Adomnan: As I read him, Dave agreed with me in the end that Christian "hope" corresponds more closely to "trust," as used in the Old Testament, than to New Testament faith. In any event, I'm not denying any element of trust in NT faith. I'm simply saying that it is generally to be understood as the response of assent to what God has revealed, and not as a mere trusting attitude. Paul and the other NT writers did not have to "trust" that God had revealed certain truths, because they didn't doubt Him. Do you think that Paul "trusted" that Christ had risen from the dead, after seeing Him? Or did he "trust" that God existed? What would it even mean to "trust" that God existed or to trust that when He revealed something He was telling the truth?

As for me, I don't have to trust that Christ died for my sins and rose for my justification, because I believe it. I must, however, fulfill the conditions that Christ laid down. The promise is not unconditional.

Adomnan said...

Ken: The Spirit gave life for the Disciples to see beyond the literal words and realize that it is not cannibalism as those that left thought.

Adomnan: Cannibalism is the eating of dead human flesh. The eucharist flesh and blood of Christ are living, and so there is no cannibalism.

Besides, it's the substance of the body and blood of Christ that are eaten, not their atoms, molecules or chemical components. After all, a 60-year-old man can say he has the same body as his two-month-old self, even if his current body doesn't share a single atom with his infantile body. It is the substance that persists, not the physical make-up. Thus, the eucharist can be the body of Christ even if all its molecules and chemical compounds are those of bread.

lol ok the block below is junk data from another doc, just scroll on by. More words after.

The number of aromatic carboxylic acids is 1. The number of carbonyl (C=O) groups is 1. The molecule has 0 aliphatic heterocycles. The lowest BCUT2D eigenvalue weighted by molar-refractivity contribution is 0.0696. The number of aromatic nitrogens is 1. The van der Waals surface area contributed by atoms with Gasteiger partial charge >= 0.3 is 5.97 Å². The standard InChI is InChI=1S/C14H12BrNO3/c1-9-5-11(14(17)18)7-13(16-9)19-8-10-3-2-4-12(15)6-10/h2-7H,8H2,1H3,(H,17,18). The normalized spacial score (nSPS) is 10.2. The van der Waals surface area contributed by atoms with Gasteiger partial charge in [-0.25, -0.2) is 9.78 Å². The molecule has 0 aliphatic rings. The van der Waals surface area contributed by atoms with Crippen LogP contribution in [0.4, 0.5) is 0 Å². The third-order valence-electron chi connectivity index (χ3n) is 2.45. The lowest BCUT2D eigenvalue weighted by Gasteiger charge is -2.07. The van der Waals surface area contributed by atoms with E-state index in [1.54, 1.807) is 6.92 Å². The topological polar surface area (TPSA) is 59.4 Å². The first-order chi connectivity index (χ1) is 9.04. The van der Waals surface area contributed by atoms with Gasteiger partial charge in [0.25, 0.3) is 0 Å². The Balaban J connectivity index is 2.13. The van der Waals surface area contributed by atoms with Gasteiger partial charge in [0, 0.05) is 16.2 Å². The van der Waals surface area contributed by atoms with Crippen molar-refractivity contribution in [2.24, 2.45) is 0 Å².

In other words, transubstantiation simply means that we eat Christ's body and drink His blood under the forms of bread and wine.

Again, no "cannibalism."

Adomnan said...

Ken: Ben,
Most of what you wrote had nothing to do with the issues.

Adomnan: So what are the issues?

Maroun said...

Adomnan said .: So what are the issues?
The issues are that Ken wants to be right even when he is wrong.He wants to change also the words in the bible to convince himself that he is right.He adds words and he also takes away words from the bible for the same reason.He like Luther before him says that faith alone saves,and the bible tells us very clearly that faith alone without works is dead,but again,that was James.Probably Ken will argue that James was catholic lol.
Our Lord Jesus also in John 6 ,was comparing the eating of the manna with the eating of His body,now not one single person ever said that the Jews didnt literaly eat manna,in fact did they truly eat the manna,or not?and they all answer yes they did.Now we know that the manna was a symbol of the Eucharist,in fact that is why our Lord mentioned the manna and compared eating the manna with eating his body.But people like Ken would rather accept the symbol as 100%truth and the truth as 100% symbol,and change and ignore the words eat and chew and instead uses trust,and say that Jesus didnt actualy asked us to eat his body and he even accepted that many disciples misunderstood him and left and didnt even try to tell them,i didnt mean literaly to eat but just a symbol...And he also caused and accepted that all the christians for 1500 years commited the same error and believed that he truly meant it...
Well Ken,keep on denying the truth and keep insisting that you are correct....

Ben M said...
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theruteger said...

Holy scripture says: "a tale out of season is as music in mourning." [Sirach 22:6]—St Jerome Letter 118 Section 1, Paragraph 2 To Julian

http://matt1618.freeyellow.com/chapter2.html many example of where Jerome calls the deuterocanonicals holy Scripture.